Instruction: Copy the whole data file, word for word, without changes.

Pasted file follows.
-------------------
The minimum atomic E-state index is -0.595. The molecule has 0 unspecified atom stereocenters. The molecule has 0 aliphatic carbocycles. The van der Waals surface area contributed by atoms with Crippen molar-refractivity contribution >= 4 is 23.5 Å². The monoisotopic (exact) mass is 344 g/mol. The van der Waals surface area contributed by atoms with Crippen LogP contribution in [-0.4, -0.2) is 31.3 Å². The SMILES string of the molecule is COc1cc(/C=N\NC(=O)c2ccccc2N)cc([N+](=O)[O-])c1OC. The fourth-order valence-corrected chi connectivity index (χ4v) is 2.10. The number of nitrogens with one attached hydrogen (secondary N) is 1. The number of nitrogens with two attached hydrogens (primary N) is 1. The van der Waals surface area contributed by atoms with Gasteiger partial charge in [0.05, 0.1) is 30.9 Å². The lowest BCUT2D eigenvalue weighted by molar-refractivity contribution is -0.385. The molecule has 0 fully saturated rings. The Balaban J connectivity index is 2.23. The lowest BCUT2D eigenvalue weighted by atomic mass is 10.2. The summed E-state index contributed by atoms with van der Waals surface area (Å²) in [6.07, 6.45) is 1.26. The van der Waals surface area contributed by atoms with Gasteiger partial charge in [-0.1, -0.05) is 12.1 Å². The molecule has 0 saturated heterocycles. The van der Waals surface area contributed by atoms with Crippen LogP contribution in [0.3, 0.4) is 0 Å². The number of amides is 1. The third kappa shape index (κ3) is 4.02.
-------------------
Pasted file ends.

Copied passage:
The minimum atomic E-state index is -0.595. The molecule has 0 unspecified atom stereocenters. The molecule has 0 aliphatic carbocycles. The van der Waals surface area contributed by atoms with Crippen molar-refractivity contribution >= 4 is 23.5 Å². The monoisotopic (exact) mass is 344 g/mol. The van der Waals surface area contributed by atoms with Crippen LogP contribution in [-0.4, -0.2) is 31.3 Å². The SMILES string of the molecule is COc1cc(/C=N\NC(=O)c2ccccc2N)cc([N+](=O)[O-])c1OC. The fourth-order valence-corrected chi connectivity index (χ4v) is 2.10. The number of nitrogens with one attached hydrogen (secondary N) is 1. The number of nitrogens with two attached hydrogens (primary N) is 1. The van der Waals surface area contributed by atoms with Gasteiger partial charge in [0.05, 0.1) is 30.9 Å². The lowest BCUT2D eigenvalue weighted by molar-refractivity contribution is -0.385. The molecule has 0 fully saturated rings. The Balaban J connectivity index is 2.23. The lowest BCUT2D eigenvalue weighted by atomic mass is 10.2. The summed E-state index contributed by atoms with van der Waals surface area (Å²) in [6.07, 6.45) is 1.26. The van der Waals surface area contributed by atoms with Gasteiger partial charge in [-0.1, -0.05) is 12.1 Å². The molecule has 0 saturated heterocycles. The van der Waals surface area contributed by atoms with Crippen LogP contribution in [0.3, 0.4) is 0 Å². The number of amides is 1. The third kappa shape index (κ3) is 4.02.